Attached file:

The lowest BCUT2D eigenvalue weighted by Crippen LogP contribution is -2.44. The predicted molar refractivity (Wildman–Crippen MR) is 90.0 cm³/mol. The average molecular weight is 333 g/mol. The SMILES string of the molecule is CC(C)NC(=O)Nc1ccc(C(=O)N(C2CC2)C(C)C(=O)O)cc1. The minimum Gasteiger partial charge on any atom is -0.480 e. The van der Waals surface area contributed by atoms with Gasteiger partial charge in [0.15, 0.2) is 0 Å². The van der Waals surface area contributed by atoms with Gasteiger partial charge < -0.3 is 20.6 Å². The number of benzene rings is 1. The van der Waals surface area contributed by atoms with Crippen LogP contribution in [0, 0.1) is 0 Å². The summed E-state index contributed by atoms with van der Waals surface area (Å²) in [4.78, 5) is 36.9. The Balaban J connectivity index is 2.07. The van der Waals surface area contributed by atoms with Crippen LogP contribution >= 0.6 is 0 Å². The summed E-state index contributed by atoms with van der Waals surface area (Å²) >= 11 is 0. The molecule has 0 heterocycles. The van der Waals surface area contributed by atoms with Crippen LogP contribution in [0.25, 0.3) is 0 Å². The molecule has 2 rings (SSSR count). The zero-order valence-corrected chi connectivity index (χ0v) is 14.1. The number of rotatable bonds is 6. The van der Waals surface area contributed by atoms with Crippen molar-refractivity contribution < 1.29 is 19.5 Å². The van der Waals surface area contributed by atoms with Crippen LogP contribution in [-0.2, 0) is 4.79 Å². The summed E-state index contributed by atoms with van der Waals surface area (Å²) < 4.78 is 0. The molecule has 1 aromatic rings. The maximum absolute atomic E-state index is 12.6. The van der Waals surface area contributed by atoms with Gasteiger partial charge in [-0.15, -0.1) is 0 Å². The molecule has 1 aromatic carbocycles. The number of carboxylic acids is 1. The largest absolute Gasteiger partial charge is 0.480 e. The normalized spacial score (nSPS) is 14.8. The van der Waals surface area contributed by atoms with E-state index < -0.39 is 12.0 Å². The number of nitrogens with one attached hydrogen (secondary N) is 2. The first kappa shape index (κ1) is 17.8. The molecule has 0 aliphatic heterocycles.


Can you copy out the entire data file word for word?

The lowest BCUT2D eigenvalue weighted by Crippen LogP contribution is -2.44. The predicted molar refractivity (Wildman–Crippen MR) is 90.0 cm³/mol. The average molecular weight is 333 g/mol. The SMILES string of the molecule is CC(C)NC(=O)Nc1ccc(C(=O)N(C2CC2)C(C)C(=O)O)cc1. The minimum Gasteiger partial charge on any atom is -0.480 e. The van der Waals surface area contributed by atoms with Gasteiger partial charge in [0.15, 0.2) is 0 Å². The van der Waals surface area contributed by atoms with Gasteiger partial charge < -0.3 is 20.6 Å². The number of benzene rings is 1. The van der Waals surface area contributed by atoms with Crippen LogP contribution in [0, 0.1) is 0 Å². The summed E-state index contributed by atoms with van der Waals surface area (Å²) in [4.78, 5) is 36.9. The Balaban J connectivity index is 2.07. The van der Waals surface area contributed by atoms with Crippen LogP contribution >= 0.6 is 0 Å². The summed E-state index contributed by atoms with van der Waals surface area (Å²) >= 11 is 0. The molecule has 0 heterocycles. The van der Waals surface area contributed by atoms with Crippen LogP contribution in [0.25, 0.3) is 0 Å². The molecule has 2 rings (SSSR count). The zero-order valence-corrected chi connectivity index (χ0v) is 14.1. The number of rotatable bonds is 6. The van der Waals surface area contributed by atoms with Crippen molar-refractivity contribution < 1.29 is 19.5 Å². The van der Waals surface area contributed by atoms with Crippen LogP contribution in [-0.2, 0) is 4.79 Å². The summed E-state index contributed by atoms with van der Waals surface area (Å²) < 4.78 is 0. The molecule has 1 aromatic rings. The maximum absolute atomic E-state index is 12.6. The van der Waals surface area contributed by atoms with Gasteiger partial charge in [-0.15, -0.1) is 0 Å². The molecule has 1 aromatic carbocycles. The number of carboxylic acids is 1. The largest absolute Gasteiger partial charge is 0.480 e. The normalized spacial score (nSPS) is 14.8. The van der Waals surface area contributed by atoms with E-state index < -0.39 is 12.0 Å². The number of nitrogens with one attached hydrogen (secondary N) is 2. The first kappa shape index (κ1) is 17.8. The molecule has 0 aliphatic heterocycles.